“Food police” routed, food movement failing

| November 21, 2012 |
As Americans tuck into their turkey and dressing on Thursday, they might add one little item to the list of things for which they give thanks: the defeat of California's Proposition 37 on Election Day. That initiative would have made the Golden State the first and only to require the labeling of genetically modified foods. And its demise marks the death throes of a self-proclaimed "food movement" that urges ever-greater government intrusion into the nation's grocery stores and kitchens. The failing movement is one that, in pursuit of higher-quality, better-tasting food, forgot that most Americans can't afford to shop at Whole Foods. We all can celebrate a good heirloom tomato, but something is rotten about the one forced upon us.

As Americans tuck into their turkey and dressing on Thursday, they might add one little item to the list of things for which they give thanks: the defeat of California’s Proposition 37 on Election Day. That initiative would have made the Golden State the first and only to require the labeling of genetically modified foods. And its demise marks the death throes of a self-proclaimed “food movement” that urges ever-greater government intrusion into the nation’s grocery stores and kitchens.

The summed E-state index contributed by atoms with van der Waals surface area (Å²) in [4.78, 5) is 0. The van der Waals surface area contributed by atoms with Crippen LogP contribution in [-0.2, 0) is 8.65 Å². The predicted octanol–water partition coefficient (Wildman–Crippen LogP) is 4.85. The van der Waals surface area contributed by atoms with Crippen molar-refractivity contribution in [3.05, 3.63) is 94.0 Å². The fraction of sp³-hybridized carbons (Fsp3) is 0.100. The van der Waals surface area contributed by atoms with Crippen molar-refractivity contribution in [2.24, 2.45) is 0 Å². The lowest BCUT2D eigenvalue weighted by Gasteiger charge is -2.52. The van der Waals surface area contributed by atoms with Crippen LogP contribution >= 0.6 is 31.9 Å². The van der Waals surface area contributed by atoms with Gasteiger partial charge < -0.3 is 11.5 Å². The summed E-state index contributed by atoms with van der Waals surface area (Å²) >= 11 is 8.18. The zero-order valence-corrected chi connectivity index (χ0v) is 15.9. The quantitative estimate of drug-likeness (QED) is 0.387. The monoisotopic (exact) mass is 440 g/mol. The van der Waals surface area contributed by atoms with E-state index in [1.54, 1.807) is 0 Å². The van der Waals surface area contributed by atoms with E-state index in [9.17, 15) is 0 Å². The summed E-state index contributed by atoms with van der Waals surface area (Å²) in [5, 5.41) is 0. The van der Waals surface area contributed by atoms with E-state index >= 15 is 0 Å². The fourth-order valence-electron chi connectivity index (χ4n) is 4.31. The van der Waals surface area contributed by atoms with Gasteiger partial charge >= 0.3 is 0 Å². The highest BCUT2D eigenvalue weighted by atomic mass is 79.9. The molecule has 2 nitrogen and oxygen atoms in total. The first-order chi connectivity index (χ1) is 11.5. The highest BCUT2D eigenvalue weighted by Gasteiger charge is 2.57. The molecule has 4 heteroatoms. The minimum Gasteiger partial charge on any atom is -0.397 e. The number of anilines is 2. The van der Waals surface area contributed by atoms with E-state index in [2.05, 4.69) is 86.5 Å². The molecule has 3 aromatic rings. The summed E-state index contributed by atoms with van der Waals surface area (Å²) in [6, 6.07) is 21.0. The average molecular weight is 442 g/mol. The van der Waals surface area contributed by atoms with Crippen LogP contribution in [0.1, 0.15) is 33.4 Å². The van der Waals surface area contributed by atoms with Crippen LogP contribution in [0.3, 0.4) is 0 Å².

The failing movement is one that, in pursuit of higher-quality, better-tasting food, forgot that most Americans can’t afford to shop at Whole Foods. We all can celebrate a good heirloom tomato, but something is rotten about the one forced upon us.

View the original article here: The Food Police Are Routed at the Ballot Box